That woman makes a lot more than I do, and she gets to wear lots of pretty jewelry. Just saying.

Another funny thing today. I was reading an op-ed in the New York Times from Iceland. It's worth reading, but my favorite part was a description of a couple of the jokes that are making the rounds there, since the bursting bubble of Iceland's economy has caused problems in Europe, and now their erupting volcano has thrown air traffic in Europe off for the better part of a week. My favorite line?

"It was the last wish of the Icelandic economy that its ashes be spread over Europe."

Yeah, I had to laugh at that one out loud.

So here is today's song. Why? I don't know. Something about "And all the science, I don't understand. It's just my job five days a week..." And I was thinking about how you just don't get popular songs about outer space any more. Are we so used to it, those of us who were born after the start of the space age? We interact with space every day, sending information bouncing around from satellite to satellite and back again, and looking at the cool colorized pictures that the Hubble telescope shoots back to us. But who dreams of going into space? Why don't we long for it and sing about it? Have we given that dream up to the robots? I don't know. Anyway. Here is the song.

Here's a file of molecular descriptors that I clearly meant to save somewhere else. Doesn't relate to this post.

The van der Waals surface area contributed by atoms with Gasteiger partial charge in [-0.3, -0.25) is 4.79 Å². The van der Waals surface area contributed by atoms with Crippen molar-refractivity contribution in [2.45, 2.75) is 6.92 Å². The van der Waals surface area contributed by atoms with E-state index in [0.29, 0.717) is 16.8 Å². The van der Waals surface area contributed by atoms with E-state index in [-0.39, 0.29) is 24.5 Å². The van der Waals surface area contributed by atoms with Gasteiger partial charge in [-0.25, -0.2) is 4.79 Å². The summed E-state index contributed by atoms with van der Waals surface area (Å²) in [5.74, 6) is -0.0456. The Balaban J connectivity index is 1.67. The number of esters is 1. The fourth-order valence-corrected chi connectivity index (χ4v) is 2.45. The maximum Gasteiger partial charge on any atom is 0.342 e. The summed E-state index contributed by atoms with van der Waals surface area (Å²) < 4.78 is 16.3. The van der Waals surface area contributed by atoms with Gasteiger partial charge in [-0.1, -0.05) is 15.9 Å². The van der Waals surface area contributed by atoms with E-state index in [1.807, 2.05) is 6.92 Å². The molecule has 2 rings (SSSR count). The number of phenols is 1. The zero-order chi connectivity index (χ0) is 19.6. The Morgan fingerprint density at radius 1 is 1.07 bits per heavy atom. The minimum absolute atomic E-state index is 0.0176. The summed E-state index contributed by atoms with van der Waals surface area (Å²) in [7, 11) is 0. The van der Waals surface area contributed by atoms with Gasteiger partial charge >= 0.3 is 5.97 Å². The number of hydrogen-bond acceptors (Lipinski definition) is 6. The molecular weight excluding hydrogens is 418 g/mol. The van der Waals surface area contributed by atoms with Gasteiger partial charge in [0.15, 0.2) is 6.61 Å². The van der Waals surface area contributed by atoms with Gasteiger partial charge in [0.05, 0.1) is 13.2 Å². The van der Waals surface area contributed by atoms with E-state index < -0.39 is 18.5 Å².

Elton John - Rocket Man

Sunday, April 18, 2010

Tonight's Song - April 18